Where is your DNA, and can it be changed by receiving donated blood or organs?

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Where is your DNA, and can it be changed by receiving donated blood or organs?

In: Biology

It’s in every single cell in your body. It can not be changed, as every cell would have to be changed.

Donated organs and blood have a different DNA but are accepted in your body. They can’t change what “your DNA” is though.

DNA can be altered in single cells through chemicals or radiation. This means we can modify the DNA of a single cell that turns into a whole human (a fertilized egg).

If you change the DNA of a cell in a living human you have a chance to end up with a cancer cell.

Every single cell in your body with the exception of red blood cells and platelets has an entire copy of your genome in its nucleus. That’s what DNA is. It’s not one thing in a single location. It’s trillions of copies of the same thing in nearly every cell in your body. If you receive a donor organ, that organ will have the DNA of the donor, but it doesn’t change any DNA in the rest of your cells. Likewise, blood cells, with the exception of white blood cells, don’t have DNA, and white blood cells don’t reproduce, so no, a blood transfusion does not give you new DNA. Blood is produced in the bone marrow, so if you receive a bone marrow transplant, the white blood cells you produce from then on will have the DNA of the donor, but again, that doesn’t change the DNA of other cells in your body,

DNA is contained in almost every cell in your body (there are some cells, like red blood cells, that lack DNA). Each of these cells has its own copies.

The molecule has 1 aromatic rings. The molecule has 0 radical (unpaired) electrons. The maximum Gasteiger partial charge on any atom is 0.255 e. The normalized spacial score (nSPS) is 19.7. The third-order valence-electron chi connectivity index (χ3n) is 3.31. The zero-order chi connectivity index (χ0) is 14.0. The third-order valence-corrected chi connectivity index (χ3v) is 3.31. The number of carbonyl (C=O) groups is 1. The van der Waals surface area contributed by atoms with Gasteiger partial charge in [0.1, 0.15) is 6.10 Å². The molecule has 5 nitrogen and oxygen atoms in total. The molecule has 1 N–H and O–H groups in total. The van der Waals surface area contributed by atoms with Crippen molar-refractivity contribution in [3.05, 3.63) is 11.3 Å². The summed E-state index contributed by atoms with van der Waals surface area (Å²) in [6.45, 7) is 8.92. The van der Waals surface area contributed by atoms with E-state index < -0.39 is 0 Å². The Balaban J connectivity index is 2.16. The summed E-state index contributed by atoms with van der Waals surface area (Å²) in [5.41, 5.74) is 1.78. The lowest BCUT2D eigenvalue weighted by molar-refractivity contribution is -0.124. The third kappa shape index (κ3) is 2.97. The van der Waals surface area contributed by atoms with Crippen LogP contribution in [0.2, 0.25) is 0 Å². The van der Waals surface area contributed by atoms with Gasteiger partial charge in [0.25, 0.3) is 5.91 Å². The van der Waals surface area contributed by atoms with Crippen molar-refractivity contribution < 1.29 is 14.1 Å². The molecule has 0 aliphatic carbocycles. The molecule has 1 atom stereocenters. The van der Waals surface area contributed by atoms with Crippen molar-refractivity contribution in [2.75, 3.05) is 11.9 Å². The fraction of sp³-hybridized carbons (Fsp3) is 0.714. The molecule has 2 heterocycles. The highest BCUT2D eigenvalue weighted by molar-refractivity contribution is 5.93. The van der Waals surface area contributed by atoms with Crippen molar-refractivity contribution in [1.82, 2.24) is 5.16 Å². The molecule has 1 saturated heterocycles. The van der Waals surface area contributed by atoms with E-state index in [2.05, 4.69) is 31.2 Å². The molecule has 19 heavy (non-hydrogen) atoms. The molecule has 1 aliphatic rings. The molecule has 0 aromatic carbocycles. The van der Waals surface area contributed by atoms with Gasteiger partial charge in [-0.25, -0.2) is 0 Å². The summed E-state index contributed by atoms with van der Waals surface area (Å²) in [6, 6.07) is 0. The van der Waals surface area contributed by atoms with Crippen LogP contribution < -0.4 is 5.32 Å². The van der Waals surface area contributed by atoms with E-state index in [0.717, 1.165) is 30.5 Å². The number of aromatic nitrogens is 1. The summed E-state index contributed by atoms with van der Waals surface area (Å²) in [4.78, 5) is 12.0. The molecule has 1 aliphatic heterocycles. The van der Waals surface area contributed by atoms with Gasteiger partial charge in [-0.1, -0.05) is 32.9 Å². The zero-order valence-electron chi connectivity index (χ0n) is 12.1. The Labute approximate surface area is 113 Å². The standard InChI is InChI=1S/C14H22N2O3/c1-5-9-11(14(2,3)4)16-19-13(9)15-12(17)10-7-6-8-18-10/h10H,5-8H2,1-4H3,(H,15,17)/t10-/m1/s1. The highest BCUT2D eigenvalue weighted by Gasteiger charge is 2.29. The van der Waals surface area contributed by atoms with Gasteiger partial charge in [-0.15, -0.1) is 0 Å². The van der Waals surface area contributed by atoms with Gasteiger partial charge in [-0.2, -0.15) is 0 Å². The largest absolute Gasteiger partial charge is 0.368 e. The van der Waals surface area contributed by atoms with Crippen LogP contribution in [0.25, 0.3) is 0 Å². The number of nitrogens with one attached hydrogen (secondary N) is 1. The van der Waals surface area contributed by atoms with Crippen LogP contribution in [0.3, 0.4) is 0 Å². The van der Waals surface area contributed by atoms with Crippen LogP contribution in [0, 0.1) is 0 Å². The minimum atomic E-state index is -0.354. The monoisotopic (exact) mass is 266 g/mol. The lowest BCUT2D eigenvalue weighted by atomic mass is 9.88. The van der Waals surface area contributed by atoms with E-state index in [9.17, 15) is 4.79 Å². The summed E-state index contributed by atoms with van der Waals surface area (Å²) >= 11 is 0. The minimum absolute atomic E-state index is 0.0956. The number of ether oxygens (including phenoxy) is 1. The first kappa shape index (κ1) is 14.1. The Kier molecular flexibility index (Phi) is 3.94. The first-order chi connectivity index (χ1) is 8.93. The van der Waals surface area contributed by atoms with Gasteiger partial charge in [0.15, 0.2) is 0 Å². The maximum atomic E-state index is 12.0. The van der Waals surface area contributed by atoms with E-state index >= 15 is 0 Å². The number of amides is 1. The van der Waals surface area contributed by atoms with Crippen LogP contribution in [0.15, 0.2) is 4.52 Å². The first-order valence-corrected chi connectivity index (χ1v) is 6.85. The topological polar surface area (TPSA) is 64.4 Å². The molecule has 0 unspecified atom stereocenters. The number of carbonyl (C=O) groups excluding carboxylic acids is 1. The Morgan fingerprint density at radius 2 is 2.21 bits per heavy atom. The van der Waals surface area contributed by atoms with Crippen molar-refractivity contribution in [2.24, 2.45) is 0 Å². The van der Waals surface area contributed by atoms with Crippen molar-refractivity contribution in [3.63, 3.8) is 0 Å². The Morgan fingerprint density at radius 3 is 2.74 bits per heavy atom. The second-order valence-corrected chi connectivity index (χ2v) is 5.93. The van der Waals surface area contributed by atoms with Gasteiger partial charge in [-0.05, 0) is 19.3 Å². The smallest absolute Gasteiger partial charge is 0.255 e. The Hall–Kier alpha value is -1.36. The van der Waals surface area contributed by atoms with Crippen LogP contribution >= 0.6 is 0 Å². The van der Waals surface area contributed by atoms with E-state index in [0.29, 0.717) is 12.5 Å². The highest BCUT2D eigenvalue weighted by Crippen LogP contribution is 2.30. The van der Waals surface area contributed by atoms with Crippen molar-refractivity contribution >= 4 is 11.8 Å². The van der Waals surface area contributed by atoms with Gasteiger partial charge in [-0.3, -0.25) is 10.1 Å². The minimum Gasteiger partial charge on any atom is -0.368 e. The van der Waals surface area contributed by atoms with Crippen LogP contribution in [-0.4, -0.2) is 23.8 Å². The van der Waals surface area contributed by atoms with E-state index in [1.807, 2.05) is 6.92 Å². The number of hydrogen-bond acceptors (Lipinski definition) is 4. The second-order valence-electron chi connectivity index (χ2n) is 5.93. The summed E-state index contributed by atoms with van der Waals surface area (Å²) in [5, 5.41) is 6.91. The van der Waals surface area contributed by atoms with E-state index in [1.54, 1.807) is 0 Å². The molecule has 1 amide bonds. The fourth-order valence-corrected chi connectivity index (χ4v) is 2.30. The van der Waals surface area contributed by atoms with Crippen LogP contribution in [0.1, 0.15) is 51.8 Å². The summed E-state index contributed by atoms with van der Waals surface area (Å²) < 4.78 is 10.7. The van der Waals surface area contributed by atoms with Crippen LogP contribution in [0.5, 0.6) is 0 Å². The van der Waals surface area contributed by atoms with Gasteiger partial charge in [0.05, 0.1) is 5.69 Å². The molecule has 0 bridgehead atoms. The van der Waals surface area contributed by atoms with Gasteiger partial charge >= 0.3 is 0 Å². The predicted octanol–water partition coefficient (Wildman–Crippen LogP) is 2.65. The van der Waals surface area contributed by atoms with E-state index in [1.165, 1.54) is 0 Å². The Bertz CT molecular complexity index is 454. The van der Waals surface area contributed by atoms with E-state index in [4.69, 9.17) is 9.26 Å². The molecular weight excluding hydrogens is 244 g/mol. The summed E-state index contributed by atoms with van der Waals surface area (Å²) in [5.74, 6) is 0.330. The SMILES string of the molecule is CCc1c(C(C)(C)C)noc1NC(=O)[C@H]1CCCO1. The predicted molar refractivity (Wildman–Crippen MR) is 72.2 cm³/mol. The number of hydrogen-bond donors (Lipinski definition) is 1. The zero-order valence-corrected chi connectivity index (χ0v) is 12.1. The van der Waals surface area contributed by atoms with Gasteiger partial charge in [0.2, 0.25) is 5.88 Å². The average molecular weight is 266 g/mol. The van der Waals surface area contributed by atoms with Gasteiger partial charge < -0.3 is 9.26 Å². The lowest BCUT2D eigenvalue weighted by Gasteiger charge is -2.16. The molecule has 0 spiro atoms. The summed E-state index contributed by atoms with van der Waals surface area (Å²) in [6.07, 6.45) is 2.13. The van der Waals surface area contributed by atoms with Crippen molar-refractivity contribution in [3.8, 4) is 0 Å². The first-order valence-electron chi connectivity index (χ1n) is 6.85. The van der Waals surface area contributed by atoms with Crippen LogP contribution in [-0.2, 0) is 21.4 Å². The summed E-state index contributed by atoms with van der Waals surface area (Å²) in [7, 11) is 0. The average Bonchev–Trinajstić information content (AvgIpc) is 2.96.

When you receive a donor organ, you receive an organ whose cells contain someone else’s DNA. It doesn’t change the DNA in your own cells.

Think of DNA as personalised instructions telling each cell what to do. Your own cells’ instructions are written in your own way – your own handwriting, your own choice of words. If you receive a donor organ, those cells have essentially the same instructions but in a different form – different handwriting, different writing style, etc. No instructions are *changed*; you simply now have two different versions present in your body.

Your DNA is in (almost) ever single cell of your body.

If you get a transplant of something made of cells you also get the DNA in those cells.

Red blood cells, which make up much of your blood, are actually special cells that have removed most of the stuff that is in normal cells to make room for oxygen carrying haemoglobin, they have no nucleus which is where cells keep most of their DNA.

There are however other types of cells in your blood that carry the full amount of DNA.

If you receive an organ transplant, the cells in it will keep reproducing with their own foreign DNA. In case of Bone marrow which produces blood cells you even end up getting cells with foreign DNA outside the transplanted organ.

After a transplant you essentially become a chimera with cells with two different DNA blueprints in the same body.